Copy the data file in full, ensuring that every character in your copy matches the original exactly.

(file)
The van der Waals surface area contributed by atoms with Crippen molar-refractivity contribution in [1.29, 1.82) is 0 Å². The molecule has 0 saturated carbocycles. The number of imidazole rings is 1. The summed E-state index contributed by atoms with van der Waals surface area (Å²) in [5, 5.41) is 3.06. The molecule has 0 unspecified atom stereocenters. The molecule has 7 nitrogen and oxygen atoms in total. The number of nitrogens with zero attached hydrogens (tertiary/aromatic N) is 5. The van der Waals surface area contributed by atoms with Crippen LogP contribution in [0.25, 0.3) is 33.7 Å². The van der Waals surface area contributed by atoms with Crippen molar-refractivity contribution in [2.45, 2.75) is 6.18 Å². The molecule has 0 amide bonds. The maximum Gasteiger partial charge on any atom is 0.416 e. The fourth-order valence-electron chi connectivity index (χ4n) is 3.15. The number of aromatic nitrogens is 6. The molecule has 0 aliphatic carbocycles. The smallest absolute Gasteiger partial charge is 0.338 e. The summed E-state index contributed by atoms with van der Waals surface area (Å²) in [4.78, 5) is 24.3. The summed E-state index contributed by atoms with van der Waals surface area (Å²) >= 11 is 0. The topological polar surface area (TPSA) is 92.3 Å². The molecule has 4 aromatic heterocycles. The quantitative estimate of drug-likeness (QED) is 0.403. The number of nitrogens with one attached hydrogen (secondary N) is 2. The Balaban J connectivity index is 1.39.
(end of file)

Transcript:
The van der Waals surface area contributed by atoms with Crippen molar-refractivity contribution in [1.29, 1.82) is 0 Å². The molecule has 0 saturated carbocycles. The number of imidazole rings is 1. The summed E-state index contributed by atoms with van der Waals surface area (Å²) in [5, 5.41) is 3.06. The molecule has 0 unspecified atom stereocenters. The molecule has 7 nitrogen and oxygen atoms in total. The number of nitrogens with zero attached hydrogens (tertiary/aromatic N) is 5. The van der Waals surface area contributed by atoms with Crippen LogP contribution in [0.25, 0.3) is 33.7 Å². The van der Waals surface area contributed by atoms with Crippen molar-refractivity contribution in [2.45, 2.75) is 6.18 Å². The molecule has 0 amide bonds. The maximum Gasteiger partial charge on any atom is 0.416 e. The fourth-order valence-electron chi connectivity index (χ4n) is 3.15. The number of aromatic nitrogens is 6. The molecule has 0 aliphatic carbocycles. The smallest absolute Gasteiger partial charge is 0.338 e. The summed E-state index contributed by atoms with van der Waals surface area (Å²) in [4.78, 5) is 24.3. The summed E-state index contributed by atoms with van der Waals surface area (Å²) >= 11 is 0. The topological polar surface area (TPSA) is 92.3 Å². The molecule has 4 aromatic heterocycles. The quantitative estimate of drug-likeness (QED) is 0.403. The number of nitrogens with one attached hydrogen (secondary N) is 2. The Balaban J connectivity index is 1.39.